First things first, hats off to Brenston Buckner. He was fan favorite because of the juice he brought to the Raiders while helping hold some of the young defensive linemen accountable. I wish the Raiders found a way to keep him on the staff. Good coaches aren’t so easy to come by. That being said, the Raiders actually upgraded at this coaching spot. Rod Marinelli has been brought in to groom the Raiders recent investments in their defensive line. Marinelli is widely considered to be one of, if not the best defensive line coaches in all of football. Here’s a look at how he can impact the Raider pass rush in 2020:
Watch DeMarcus Lawrence at the left end position. He executes a euro-step into a cross-chop, beating the Eagles right tackle for a strip-sack. Imagine Maxx Crosby in this position and how this attention to detail will help all of the Raiders to maximize their pass rushing ability.
Twists and stunts
Marinelli seems to rely on twists more often than straight rushes from an even front. Usually this is a simply T-E stunt on one side of the formatio, but there are plenty of examples of Marinelli getting more exotic. The Raiders got into the pass rushing formation shown above quite a bit down the stretch in 2019, so there will be some familiarity there for all involved. The problem, however, was that the Raiders stunts on 3rd and long lacked creativity. With Marinelli in the fold, count on the Raiders getting more production from their even front stunts.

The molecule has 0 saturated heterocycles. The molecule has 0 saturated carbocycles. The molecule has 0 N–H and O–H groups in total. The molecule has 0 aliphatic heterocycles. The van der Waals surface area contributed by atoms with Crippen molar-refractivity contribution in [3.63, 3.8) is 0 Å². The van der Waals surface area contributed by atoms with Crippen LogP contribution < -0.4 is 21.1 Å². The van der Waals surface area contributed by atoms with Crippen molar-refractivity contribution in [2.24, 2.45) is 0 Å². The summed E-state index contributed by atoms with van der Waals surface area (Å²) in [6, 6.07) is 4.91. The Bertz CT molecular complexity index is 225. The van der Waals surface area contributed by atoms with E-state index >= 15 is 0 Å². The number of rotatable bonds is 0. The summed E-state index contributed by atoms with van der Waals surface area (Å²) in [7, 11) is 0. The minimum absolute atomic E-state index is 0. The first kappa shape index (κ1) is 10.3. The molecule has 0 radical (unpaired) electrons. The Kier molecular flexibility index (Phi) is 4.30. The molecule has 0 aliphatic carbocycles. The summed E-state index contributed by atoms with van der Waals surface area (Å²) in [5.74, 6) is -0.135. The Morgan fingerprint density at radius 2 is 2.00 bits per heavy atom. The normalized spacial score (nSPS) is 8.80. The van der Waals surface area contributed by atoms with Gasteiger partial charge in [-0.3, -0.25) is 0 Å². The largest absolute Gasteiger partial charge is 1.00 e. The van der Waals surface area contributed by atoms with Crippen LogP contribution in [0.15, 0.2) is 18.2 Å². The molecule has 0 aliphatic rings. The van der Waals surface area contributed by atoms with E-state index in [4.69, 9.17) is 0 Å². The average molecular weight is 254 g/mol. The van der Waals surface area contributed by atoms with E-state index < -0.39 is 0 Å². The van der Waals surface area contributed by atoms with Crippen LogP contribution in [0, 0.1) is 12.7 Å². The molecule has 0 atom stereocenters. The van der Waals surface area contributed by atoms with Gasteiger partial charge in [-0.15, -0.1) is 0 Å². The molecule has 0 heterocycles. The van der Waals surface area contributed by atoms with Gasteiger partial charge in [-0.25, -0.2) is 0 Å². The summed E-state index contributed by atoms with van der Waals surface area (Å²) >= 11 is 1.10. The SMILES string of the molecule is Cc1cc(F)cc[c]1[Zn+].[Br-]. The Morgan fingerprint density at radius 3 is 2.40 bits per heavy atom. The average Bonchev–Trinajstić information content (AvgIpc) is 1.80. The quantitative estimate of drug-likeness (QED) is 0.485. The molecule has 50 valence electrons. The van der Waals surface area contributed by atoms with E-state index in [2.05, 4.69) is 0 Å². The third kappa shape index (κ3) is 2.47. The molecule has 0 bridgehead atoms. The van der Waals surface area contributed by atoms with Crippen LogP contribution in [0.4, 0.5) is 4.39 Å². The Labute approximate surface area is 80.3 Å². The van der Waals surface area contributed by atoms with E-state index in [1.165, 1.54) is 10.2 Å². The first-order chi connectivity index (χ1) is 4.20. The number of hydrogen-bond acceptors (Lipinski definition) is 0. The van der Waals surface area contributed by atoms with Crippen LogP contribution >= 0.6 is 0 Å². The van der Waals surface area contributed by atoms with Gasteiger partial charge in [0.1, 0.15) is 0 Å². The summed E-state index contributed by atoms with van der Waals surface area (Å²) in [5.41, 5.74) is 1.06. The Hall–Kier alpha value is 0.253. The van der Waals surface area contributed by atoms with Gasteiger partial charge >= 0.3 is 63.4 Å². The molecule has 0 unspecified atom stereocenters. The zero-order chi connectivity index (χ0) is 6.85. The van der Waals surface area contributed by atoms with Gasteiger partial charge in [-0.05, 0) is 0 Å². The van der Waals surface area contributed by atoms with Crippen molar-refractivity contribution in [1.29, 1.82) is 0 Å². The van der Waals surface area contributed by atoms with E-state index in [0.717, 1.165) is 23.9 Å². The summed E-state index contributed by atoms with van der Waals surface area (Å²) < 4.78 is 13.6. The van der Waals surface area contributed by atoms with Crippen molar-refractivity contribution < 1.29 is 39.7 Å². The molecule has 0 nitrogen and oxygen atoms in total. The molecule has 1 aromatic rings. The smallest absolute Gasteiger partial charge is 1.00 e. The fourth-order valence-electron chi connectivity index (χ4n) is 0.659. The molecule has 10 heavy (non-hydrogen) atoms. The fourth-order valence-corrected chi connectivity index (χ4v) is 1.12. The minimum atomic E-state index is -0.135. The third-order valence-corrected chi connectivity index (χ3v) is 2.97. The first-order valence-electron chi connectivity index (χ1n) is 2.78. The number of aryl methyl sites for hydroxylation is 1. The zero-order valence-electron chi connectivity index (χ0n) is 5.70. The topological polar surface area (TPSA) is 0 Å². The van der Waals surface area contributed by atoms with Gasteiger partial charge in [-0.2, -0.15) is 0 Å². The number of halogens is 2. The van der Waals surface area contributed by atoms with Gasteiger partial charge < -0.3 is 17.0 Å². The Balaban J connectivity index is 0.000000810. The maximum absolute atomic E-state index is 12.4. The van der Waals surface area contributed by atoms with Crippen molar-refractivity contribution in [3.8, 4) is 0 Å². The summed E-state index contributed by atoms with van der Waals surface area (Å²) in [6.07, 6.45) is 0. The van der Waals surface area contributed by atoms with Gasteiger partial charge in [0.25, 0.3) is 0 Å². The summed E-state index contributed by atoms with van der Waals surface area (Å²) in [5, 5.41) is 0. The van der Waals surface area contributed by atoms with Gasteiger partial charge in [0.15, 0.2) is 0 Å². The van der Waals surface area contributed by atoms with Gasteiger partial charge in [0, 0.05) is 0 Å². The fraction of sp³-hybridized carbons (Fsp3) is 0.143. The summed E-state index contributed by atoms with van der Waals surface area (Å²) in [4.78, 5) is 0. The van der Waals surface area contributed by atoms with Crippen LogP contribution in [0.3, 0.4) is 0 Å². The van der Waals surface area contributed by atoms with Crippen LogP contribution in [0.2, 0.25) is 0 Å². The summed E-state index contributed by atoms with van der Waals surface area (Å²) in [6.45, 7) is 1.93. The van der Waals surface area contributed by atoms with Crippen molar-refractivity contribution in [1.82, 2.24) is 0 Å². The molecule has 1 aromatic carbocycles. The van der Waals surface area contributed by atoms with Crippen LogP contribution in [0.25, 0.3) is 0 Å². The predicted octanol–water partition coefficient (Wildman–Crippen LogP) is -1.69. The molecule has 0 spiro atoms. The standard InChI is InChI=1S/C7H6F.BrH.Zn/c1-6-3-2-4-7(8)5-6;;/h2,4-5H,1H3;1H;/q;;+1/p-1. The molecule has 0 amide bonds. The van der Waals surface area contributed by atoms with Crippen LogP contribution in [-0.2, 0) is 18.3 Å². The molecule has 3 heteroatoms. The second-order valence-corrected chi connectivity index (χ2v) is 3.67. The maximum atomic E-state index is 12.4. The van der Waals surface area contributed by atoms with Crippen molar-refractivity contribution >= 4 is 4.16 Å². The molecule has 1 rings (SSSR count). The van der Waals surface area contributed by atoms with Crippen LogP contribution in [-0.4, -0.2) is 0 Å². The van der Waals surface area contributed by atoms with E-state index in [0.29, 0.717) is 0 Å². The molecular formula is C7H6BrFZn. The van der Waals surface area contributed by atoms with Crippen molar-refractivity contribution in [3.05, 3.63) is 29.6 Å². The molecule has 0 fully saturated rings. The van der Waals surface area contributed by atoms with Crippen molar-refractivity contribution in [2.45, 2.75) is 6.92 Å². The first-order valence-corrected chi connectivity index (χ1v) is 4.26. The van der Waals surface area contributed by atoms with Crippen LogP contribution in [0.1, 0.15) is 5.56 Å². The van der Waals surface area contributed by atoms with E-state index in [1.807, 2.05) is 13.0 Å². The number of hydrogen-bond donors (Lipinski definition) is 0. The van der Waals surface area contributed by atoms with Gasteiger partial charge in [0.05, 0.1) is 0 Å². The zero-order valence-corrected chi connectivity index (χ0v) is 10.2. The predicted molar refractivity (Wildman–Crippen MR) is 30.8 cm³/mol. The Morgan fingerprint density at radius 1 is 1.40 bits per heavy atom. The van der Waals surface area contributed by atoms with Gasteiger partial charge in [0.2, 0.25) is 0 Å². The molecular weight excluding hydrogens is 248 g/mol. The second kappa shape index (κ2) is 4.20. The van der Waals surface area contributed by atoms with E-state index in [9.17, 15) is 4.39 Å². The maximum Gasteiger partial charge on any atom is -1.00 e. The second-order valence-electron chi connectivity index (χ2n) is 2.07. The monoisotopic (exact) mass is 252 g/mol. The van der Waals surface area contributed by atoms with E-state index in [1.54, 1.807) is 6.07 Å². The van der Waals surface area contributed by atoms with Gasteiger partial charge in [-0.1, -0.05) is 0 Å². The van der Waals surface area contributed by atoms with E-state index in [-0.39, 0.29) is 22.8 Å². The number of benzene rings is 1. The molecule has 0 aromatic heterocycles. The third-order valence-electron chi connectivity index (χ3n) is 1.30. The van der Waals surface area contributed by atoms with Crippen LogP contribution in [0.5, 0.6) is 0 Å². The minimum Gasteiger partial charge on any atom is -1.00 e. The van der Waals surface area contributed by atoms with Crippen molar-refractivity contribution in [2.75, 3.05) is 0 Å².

Paul Guenther is still the defensive coordinator, but he will lean on Marinelli to help with the design of what are called “simulated pressures.” This is Guenther’s favored way to rush the passer, and I have to admit, Marinelli is far more advanced that Guenther in this area of defense.
Marinelli’s fronts used a surprising amount of three-man lines. Usually this alignment means a fourth rusher will come. However, there were a significant amount of 3rd and longs from 2017-19 where only three defenders rushed the passer. The example above shows LB Jaylon Smith bluffing the blitz, forcing the center to stay in while allowing the two rushers on the left side to get 1-on-1 pass rushing reps. A three-man rush getting pressure is the dream for defensive coordinators across the country. Marinelli schemed this up perfectly.
The clip above shows another three-man line with three linebackers close to the line of scrimmage. The offensive line is counting on at least one of these defenders to insert as an extra rusher. However, they all drop into coverage, and the fourth rusher actually comes off the edge in the form of a corner blitz. This is truly a simulated pressure because there are still only four rushers, meaning the back seven has more flexibility in the type of coverage they can play.
The most impact Marinelli will have on the defense is improving the pass rushing techniques of the young defensive linemen. We will see a big step forward from a few players in this group under Marinelli’s tutelage. Perhaps one of the young, less-heralded guys like Arden Key, P.J. Hall, or Maurice Hurst will pop this season as a result.
The knowledge that Marinelli brings in terms of stunts and pressures will also be a boon to this defense. Paul Guenther will be able to lean on Marinelli’s expertise in this area and focus more on coverage and helping the secondary step up their play.